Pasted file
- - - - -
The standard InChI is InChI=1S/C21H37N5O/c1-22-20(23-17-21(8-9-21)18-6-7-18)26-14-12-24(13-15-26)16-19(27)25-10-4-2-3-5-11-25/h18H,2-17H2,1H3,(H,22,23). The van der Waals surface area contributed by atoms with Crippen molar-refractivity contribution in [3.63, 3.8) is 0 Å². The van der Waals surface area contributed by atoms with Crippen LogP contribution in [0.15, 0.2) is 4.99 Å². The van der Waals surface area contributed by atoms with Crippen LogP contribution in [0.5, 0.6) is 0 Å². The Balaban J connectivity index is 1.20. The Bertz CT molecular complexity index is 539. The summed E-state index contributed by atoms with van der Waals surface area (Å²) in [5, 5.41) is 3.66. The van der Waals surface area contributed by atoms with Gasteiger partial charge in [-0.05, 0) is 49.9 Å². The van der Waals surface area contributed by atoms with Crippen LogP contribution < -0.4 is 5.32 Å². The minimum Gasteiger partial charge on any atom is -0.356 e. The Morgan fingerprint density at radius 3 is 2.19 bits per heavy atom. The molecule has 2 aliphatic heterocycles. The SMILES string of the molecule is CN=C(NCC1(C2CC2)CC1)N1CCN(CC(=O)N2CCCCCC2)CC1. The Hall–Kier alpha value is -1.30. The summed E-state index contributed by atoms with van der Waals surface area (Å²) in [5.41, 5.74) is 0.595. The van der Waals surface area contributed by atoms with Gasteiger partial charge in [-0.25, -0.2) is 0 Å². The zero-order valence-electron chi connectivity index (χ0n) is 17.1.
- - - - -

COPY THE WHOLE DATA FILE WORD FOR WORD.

The standard InChI is InChI=1S/C21H37N5O/c1-22-20(23-17-21(8-9-21)18-6-7-18)26-14-12-24(13-15-26)16-19(27)25-10-4-2-3-5-11-25/h18H,2-17H2,1H3,(H,22,23). The van der Waals surface area contributed by atoms with Crippen molar-refractivity contribution in [3.63, 3.8) is 0 Å². The van der Waals surface area contributed by atoms with Crippen LogP contribution in [0.15, 0.2) is 4.99 Å². The van der Waals surface area contributed by atoms with Crippen LogP contribution in [0.5, 0.6) is 0 Å². The Balaban J connectivity index is 1.20. The Bertz CT molecular complexity index is 539. The summed E-state index contributed by atoms with van der Waals surface area (Å²) in [5, 5.41) is 3.66. The van der Waals surface area contributed by atoms with Gasteiger partial charge in [-0.05, 0) is 49.9 Å². The van der Waals surface area contributed by atoms with Crippen LogP contribution < -0.4 is 5.32 Å². The minimum Gasteiger partial charge on any atom is -0.356 e. The Morgan fingerprint density at radius 3 is 2.19 bits per heavy atom. The molecule has 2 aliphatic heterocycles. The SMILES string of the molecule is CN=C(NCC1(C2CC2)CC1)N1CCN(CC(=O)N2CCCCCC2)CC1. The Hall–Kier alpha value is -1.30. The summed E-state index contributed by atoms with van der Waals surface area (Å²) in [5.41, 5.74) is 0.595. The van der Waals surface area contributed by atoms with Gasteiger partial charge in [-0.25, -0.2) is 0 Å². The zero-order valence-electron chi connectivity index (χ0n) is 17.1.